Fables for Robots
based on the book by Stanisław Lem
adaptation, inscenisation and direction: Romuald Wicza-Pokojski
music: Andrzej Smolik
director's assistant: Piotr Srebrowski
cast: Wioleta Karpowicz, Anna Makowska-Kowalczyk, Piotr Srebrowski, Krystian Wieczyński
Premiere: 29 May 2016
For children aged 6+
Running Time: 1 hour 20 min including interval
Two robot friends embark on a cosmic journey. On their way Trurl and Klapaucius meet strange machines and even stranger rulers of planets such as the Electronic Bard, a machine which makes everything which starts with the letter ‘n’ or a universally bored King Globares.
Fables for Robots are stories which robots tell each other. From these stories they learn about space and the phenomena which occur in it – stars, planets, black holes – but also about electroknights and palefaces. The fables tell us that the most important forces which rule the cosmos are feelings and the strongest of them is love. They show that science explains the world but only art can help you come to terms with it.
The production’s creators resort to traditional puppets as well as digital tools and mechatronics. The main heroes’ adventures are told with the help of robots, kinetic objects and machines. The actors use electro-animation and play a truly cosmic instrument such as the theremin, the only instrument which can be played without being touched.
Watching Fables for Robots in Gdańsk’s Miniatura we enter a world in which valiant electroknights fight for treasure, the young audience write avant-garde poems, candy floss flies about and a singing royal army marches upon the stage, in short total theatrical madness. It’s been a long time since I witnessed a play in which the audience so eagerly participated in the events and so animatedly commented on them. […]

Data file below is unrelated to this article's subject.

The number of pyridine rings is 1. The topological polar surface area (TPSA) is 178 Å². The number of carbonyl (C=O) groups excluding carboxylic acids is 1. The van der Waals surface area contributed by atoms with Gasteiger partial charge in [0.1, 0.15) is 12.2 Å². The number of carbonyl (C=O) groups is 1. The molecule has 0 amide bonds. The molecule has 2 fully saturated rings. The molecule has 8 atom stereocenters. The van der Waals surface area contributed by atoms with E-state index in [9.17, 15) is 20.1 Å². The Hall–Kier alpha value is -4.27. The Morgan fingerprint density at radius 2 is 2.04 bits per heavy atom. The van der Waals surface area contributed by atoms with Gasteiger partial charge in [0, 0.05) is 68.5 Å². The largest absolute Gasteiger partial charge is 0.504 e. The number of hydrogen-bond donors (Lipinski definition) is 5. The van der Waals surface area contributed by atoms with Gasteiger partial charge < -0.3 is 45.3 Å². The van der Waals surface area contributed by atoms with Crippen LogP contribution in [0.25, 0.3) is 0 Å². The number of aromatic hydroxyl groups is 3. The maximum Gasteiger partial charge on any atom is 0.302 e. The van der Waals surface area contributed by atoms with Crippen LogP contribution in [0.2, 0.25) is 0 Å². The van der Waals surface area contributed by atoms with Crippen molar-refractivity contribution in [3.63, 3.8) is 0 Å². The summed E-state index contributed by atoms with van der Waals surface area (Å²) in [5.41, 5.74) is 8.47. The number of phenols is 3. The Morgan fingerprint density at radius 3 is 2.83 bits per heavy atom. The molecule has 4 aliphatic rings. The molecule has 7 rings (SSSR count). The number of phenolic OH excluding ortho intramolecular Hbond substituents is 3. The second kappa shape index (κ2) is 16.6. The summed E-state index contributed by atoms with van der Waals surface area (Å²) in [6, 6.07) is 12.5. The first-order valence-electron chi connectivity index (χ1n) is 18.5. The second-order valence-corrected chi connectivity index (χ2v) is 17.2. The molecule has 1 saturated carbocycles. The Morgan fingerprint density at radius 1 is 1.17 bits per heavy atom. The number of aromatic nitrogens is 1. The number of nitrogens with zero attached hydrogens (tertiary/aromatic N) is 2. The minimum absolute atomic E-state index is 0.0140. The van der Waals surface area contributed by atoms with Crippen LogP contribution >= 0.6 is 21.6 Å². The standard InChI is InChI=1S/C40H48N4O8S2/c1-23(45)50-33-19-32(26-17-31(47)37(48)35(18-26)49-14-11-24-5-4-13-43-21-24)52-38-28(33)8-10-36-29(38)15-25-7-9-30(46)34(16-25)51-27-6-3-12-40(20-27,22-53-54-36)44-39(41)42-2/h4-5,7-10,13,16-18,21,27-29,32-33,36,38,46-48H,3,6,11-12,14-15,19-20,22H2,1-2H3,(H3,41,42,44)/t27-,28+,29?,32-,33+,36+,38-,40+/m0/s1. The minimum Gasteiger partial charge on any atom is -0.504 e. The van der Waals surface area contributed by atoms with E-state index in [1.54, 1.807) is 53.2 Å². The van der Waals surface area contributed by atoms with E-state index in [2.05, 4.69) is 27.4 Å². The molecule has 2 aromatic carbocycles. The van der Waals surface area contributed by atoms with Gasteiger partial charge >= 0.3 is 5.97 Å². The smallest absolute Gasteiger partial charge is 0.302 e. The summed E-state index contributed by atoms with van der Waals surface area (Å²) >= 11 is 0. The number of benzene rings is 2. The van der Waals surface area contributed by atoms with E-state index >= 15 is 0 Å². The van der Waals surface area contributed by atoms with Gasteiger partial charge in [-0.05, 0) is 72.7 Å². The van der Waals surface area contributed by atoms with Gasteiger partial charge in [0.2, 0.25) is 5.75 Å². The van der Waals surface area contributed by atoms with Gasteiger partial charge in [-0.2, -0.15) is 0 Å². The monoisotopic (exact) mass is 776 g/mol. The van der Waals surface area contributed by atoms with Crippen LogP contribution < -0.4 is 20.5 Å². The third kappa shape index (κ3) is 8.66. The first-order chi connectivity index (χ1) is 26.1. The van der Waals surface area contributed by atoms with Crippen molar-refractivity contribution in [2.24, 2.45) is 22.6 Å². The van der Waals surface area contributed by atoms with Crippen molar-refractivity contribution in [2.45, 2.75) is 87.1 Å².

A puppet, as we know, carries with it a certain metaphysics and secret of being, which means that the stories told take us into a different dimension. There’s nothing literal in this production but there is wit, poetry and wisdom.Grażyna Antoniewicz, "Dziennik Bałtycki"
The youngest audience were most drawn in by the moments of interaction and cooperation with the actors, most of which took place during the group poem-composing with the Electronic Bard. The animated and active reception of the show by the young audience is mainly connected with the show’s form, a multitude of various imagination-inspiring puppets and the activity of the actors (e.g. it was a very good idea to make words starting with the letter ’n’ with the help of a candy floss machine and childrens’ creativity).Łukasz Rudziński, trojmiasto.pl
Romuald Wicza-Pokojski has offered a Lem-inspired cosmos of animated robotics which he has endowed with a richness of form, narrowing down the interpretation to moral laws and truths. Wicza’s world has taken on a human quality, yearning for confrontation, surprise and uniqueness. Miniatura Theatre’s Fables for Robots is a display of set design and stage ideas, drawing in from the ancient source of never-ending fun.Katarzyna Wysocka, "Gazeta Świętojańska"
Promo materials design by Joanna Czaplewska.